Building official Lego sets has always been a linear experience: you start on page one of the instruction book, and work your way through each step, one by one, until you end up with the model pictured on the box. But with Lego’s new DREAMZzz line, builders finally have a say in how the model they’re building turns out.
Although The Lego Movie and Ninjago are two of the more popular movies and TV series featuring plastic bricks, Lego has actually been churning out animated series, movies, and direct-to-video specials since as early as 2003 with its now-retired Bionicle line. Today, the company announced its latest animated property, a new streaming series called Lego DREAMZzz that will premiere on May 15 on platforms like Netflix and Amazon Prime, but can also be watched, completely free, on Lego’s YouTube channel.
As the animated series’ title strongly implies, Lego DREAMZzz is all about exploring the often confusing, but always completely original, world of dreams (and nightmares), and the show’s storyline involves five school friends (Mateo, Izzie, Cooper, Logan, and Zoey) who become part of a secret agency that allows them to consciously explore the dream world and solve problems, or defeat enemies using something called “dream crafting,” where they build or modify real world objects using a heavy dose of imagination.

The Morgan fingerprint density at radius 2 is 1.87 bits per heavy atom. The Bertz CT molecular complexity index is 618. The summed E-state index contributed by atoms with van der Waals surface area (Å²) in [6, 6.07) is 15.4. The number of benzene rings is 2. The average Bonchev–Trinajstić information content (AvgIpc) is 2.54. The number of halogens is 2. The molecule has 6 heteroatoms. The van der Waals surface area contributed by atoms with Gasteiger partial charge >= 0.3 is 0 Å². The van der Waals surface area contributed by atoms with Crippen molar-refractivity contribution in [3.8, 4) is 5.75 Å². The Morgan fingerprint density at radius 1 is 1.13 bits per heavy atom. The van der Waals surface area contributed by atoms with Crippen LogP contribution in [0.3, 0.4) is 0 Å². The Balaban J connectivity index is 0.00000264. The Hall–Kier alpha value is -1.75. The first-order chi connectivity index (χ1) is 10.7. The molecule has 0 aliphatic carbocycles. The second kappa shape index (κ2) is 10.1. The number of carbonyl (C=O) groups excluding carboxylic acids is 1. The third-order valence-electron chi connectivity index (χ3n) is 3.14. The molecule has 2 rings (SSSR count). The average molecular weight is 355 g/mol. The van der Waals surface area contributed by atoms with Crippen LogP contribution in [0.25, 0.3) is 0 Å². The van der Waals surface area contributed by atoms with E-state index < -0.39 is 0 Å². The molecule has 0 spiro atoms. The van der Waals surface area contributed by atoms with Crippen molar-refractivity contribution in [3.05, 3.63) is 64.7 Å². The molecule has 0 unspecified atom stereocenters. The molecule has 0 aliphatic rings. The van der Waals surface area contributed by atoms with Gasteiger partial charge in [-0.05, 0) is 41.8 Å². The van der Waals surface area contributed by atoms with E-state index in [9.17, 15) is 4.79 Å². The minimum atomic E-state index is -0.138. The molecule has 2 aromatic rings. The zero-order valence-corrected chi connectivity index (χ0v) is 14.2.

The show is targeted at younger viewers who are happy to modify and upgrade their own official Lego sets (something Lego encourages as evident by the plot of the original The Lego Movie, even if many AFOLs—adult fan of Lego—struggle with the idea) and the Lego DREAMZzz storyline carries forward to a collection of 10 new sets, debuting later this Summer on August 1, that are loosely based on reality. Imagine having a dream where you’re riding on a school bus that turns into a rocket ship, and you’ll understand the inspiration behind the new DREAMZzz sets.
What’s unique about the new collection of Lego sets is that, for the first time, as kids get near the end of the instruction manual, they’re given the option to complete the set in two different ways. It’s reminiscent of those classic ‘Choose Your Own Adventure’ books from the ‘80s and ‘90s that had readers making decisions on behalf of the characters, and jumping around the book to create a unique storyline, but with the Lego DREAMZzz sets, it’s all about customizing the model to accomplish different tasks.